In what is now a $1.5 billion lawn-care business, chemicals that were used 5 years ago had been approved after flawed safety tests were accepted by the government. Also, consideration was not given to children playing on recently sprayed lawn.
Some of the immediate symptoms of lawn-care poisoning include sweating, nausea, blurred vision, lack of muscle coordination and chest tightness. With or without these warnings, long-term effects have been linked to lowered fertility rates, miscarriages, birth defects, immunesuppression, cataracts, liver/kidney dysfunction, heart disturbances and sensitivity to chemicals.5
A few groups of people have banded together to fight this environmental pollution. Included in the list of enemy chemicals are pesticides, herbicides and fungicides, which are use by company sprayers to combat a customer’s specific lawn problems. Sometimes they are used “just in case”. In addition, other chemicals are used to fertilize the soil, it is claimed, even though soil tests are not taken to determine real soil needs.
Bring Your Lawn to Order
If we want a “healthy” lawn, we must first resolve to cooperate with nature instead of fighting it. Begin by leaving the poison chemicals alone. Remember that a healthy lawn supports a host of beneficial creatures, such as earthworms. These creature, which are killed by lawn chemicals, are nature’s little gardeners. They plow your ground without charge. Their“castings” (wastes) provide fantastic fertilizer, delivered right at the roots of your grass. In addition, their meanderings provide tunnels that fill with atmospheric gases like nitrogen, which the plants need for better growth. If the lawn becomes a little bumpy at the surface from their work, using a heavy roller over it occasionally can iron out the problem. We also know that chemical sprays kill the bacteria necessary to break down debris from last season’s growth, which is suppose to release absorbable plant nutrients for future seasons.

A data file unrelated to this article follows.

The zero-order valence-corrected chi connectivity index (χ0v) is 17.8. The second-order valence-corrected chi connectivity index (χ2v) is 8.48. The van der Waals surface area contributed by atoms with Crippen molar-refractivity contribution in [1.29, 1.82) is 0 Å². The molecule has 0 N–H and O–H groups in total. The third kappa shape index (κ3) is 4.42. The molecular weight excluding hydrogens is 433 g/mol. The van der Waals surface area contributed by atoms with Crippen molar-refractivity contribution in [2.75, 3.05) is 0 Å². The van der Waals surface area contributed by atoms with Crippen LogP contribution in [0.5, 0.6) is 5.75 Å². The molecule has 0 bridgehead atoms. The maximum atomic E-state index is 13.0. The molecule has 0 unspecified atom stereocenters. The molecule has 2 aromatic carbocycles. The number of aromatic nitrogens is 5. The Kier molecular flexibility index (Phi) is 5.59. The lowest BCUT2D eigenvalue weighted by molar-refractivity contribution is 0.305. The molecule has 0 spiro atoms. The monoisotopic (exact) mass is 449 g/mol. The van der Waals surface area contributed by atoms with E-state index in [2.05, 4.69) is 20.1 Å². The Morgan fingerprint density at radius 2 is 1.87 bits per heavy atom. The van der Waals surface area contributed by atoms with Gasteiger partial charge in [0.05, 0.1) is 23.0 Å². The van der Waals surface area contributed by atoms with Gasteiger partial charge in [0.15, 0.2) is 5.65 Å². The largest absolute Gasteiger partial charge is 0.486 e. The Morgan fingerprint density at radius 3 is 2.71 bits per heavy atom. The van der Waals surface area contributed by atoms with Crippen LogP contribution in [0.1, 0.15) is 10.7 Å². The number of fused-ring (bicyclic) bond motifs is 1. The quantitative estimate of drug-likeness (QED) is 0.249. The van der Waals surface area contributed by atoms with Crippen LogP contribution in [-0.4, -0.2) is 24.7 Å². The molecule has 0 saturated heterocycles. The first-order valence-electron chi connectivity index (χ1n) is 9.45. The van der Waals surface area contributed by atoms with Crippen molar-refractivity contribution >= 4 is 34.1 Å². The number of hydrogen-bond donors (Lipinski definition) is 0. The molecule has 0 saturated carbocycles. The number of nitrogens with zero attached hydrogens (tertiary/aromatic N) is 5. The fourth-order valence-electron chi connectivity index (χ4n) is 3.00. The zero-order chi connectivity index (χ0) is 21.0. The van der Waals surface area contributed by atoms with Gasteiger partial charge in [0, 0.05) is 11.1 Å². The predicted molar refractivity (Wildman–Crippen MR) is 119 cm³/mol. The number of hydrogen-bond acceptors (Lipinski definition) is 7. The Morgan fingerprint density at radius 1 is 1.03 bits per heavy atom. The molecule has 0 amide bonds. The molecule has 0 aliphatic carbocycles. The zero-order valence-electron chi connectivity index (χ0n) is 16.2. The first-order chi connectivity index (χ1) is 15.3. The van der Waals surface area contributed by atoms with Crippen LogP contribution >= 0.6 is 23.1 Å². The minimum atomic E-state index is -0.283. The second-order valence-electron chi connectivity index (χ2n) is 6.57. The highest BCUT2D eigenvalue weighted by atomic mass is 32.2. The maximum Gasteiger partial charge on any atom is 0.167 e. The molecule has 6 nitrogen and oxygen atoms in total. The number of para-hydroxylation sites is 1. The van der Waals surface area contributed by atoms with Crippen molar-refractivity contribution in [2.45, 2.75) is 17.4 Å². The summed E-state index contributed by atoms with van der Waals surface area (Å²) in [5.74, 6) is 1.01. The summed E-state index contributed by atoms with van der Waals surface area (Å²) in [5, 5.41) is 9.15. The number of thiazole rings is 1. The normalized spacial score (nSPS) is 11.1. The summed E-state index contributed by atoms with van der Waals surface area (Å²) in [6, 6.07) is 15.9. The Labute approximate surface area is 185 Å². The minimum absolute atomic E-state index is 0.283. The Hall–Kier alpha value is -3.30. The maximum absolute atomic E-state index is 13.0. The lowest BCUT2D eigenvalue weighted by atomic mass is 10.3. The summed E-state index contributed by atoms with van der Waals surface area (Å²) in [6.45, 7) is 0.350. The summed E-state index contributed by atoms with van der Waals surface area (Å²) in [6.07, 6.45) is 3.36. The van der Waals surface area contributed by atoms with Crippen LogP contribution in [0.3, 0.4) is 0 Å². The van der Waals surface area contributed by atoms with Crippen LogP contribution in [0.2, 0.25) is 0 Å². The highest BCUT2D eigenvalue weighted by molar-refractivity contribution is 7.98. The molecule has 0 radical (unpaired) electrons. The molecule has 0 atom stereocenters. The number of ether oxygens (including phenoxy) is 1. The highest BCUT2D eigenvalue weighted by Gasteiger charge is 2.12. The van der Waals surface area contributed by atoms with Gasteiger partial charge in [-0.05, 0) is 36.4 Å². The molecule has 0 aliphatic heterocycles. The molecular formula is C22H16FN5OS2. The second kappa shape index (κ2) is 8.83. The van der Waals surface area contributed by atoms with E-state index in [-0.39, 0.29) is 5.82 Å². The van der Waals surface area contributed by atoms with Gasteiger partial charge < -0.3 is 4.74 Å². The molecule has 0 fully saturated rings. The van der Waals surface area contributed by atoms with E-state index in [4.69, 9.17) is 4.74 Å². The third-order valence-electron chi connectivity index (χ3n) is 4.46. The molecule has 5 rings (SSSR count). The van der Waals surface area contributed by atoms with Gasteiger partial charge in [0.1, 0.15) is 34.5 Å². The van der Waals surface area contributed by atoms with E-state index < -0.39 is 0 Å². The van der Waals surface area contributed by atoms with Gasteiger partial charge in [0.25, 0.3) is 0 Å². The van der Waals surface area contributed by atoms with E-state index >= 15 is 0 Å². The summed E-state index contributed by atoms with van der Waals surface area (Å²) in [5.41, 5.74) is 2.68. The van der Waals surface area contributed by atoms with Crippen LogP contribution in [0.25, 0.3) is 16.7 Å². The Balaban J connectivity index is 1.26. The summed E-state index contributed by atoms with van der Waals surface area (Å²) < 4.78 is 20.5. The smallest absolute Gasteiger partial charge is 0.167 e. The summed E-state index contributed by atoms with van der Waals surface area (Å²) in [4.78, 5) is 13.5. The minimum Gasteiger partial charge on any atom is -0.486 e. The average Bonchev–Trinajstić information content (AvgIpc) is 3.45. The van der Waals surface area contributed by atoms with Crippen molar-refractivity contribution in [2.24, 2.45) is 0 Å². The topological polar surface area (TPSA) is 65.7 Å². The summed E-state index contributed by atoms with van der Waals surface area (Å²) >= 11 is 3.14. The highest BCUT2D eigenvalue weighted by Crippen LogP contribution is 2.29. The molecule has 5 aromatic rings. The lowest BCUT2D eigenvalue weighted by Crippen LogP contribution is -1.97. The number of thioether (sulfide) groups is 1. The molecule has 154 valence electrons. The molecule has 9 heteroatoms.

Scientists are finding that chemical fertilizers are not necessarily in the right proportions to supply what your soil needs, especially the trace elements. Too much of a good thing is an additional problem, for one element can unbalance others and cause undesirable side-effects or poisoning in plant life.
Reclaiming Your Lawn from Chemicals
To build up your soil, use mild fertilizers that will not burn or shock the plants such as “mature” animal manure, fish meal or kelp. Composting old leaves and other organic matter and spreading them over the lawn is very beneficial. Worms just love to eat organic matter and will be attracted near the ground surface where your lawn roots are.
For insect attacks, remember that insects are attracted to plants that are in distress. Weakened plants give off chemical odors (let’s call it “floral B.O.”) that insects are drawn to. This is nature’s way of taking out the weak and sickly. Infestation tells you something—your lawn is sick! This is a powerful parallel with disease in the human system. Disease attacks a weakened body.
Emergency measures can be taken that won’t destroy your grass plants while you are correcting the cause of the problem. Spray a solution of mild, natural, biodegradable soap on infested areas. This works well for softbodied insects. Diatomaceous earth (dead micro-organisms which retain sharp edges) can be sprinkled as a powder on the grass. This cuts into the insect bodies, allowing fluids to escape so the insects dehydrate. For creatures like caterpillars, beetles, grubs and grasshoppers, certain bacterial products can be purchased which kill them but are harmless to people—a type of “germ” warfare.
Weeds can be temporarily controlled by hand-picking until the grass is strong enough to crowd them out. Mow down the weed stems so they won’t go to seed and remove larger leaves that kill the grass underneath. Most weed seeds need sunlight early in their life and die under the darkness of thick grass.